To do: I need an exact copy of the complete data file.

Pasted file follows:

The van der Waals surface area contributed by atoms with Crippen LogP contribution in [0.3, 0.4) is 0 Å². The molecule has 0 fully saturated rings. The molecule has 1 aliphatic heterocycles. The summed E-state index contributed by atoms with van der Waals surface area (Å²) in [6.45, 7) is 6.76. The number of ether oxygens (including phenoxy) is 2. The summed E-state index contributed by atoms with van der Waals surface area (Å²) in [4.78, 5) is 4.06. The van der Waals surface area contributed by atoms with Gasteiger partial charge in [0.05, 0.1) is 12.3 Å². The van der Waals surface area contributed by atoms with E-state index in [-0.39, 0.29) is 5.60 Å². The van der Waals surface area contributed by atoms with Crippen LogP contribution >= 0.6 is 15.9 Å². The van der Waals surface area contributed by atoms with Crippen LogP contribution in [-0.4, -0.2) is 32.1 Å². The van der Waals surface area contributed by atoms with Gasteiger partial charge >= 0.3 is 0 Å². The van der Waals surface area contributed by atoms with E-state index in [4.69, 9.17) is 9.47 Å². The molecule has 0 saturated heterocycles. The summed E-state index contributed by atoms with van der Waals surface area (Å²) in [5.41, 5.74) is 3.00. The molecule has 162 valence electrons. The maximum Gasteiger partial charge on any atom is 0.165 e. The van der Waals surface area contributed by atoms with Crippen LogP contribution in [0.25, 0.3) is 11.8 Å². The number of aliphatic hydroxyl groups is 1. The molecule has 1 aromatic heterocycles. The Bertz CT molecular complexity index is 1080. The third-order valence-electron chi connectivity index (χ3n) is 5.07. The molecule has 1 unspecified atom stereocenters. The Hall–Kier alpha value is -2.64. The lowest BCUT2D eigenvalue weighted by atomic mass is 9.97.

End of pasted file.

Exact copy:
The van der Waals surface area contributed by atoms with Crippen LogP contribution in [0.3, 0.4) is 0 Å². The molecule has 0 fully saturated rings. The molecule has 1 aliphatic heterocycles. The summed E-state index contributed by atoms with van der Waals surface area (Å²) in [6.45, 7) is 6.76. The number of ether oxygens (including phenoxy) is 2. The summed E-state index contributed by atoms with van der Waals surface area (Å²) in [4.78, 5) is 4.06. The van der Waals surface area contributed by atoms with Gasteiger partial charge in [0.05, 0.1) is 12.3 Å². The van der Waals surface area contributed by atoms with E-state index in [-0.39, 0.29) is 5.60 Å². The van der Waals surface area contributed by atoms with Crippen LogP contribution >= 0.6 is 15.9 Å². The van der Waals surface area contributed by atoms with Crippen LogP contribution in [-0.4, -0.2) is 32.1 Å². The van der Waals surface area contributed by atoms with Gasteiger partial charge >= 0.3 is 0 Å². The van der Waals surface area contributed by atoms with E-state index in [4.69, 9.17) is 9.47 Å². The molecule has 0 saturated heterocycles. The summed E-state index contributed by atoms with van der Waals surface area (Å²) in [5.41, 5.74) is 3.00. The molecule has 162 valence electrons. The maximum Gasteiger partial charge on any atom is 0.165 e. The van der Waals surface area contributed by atoms with Crippen LogP contribution in [0.25, 0.3) is 11.8 Å². The number of aliphatic hydroxyl groups is 1. The molecule has 1 aromatic heterocycles. The Bertz CT molecular complexity index is 1080. The third-order valence-electron chi connectivity index (χ3n) is 5.07. The molecule has 1 unspecified atom stereocenters. The Hall–Kier alpha value is -2.64. The lowest BCUT2D eigenvalue weighted by atomic mass is 9.97.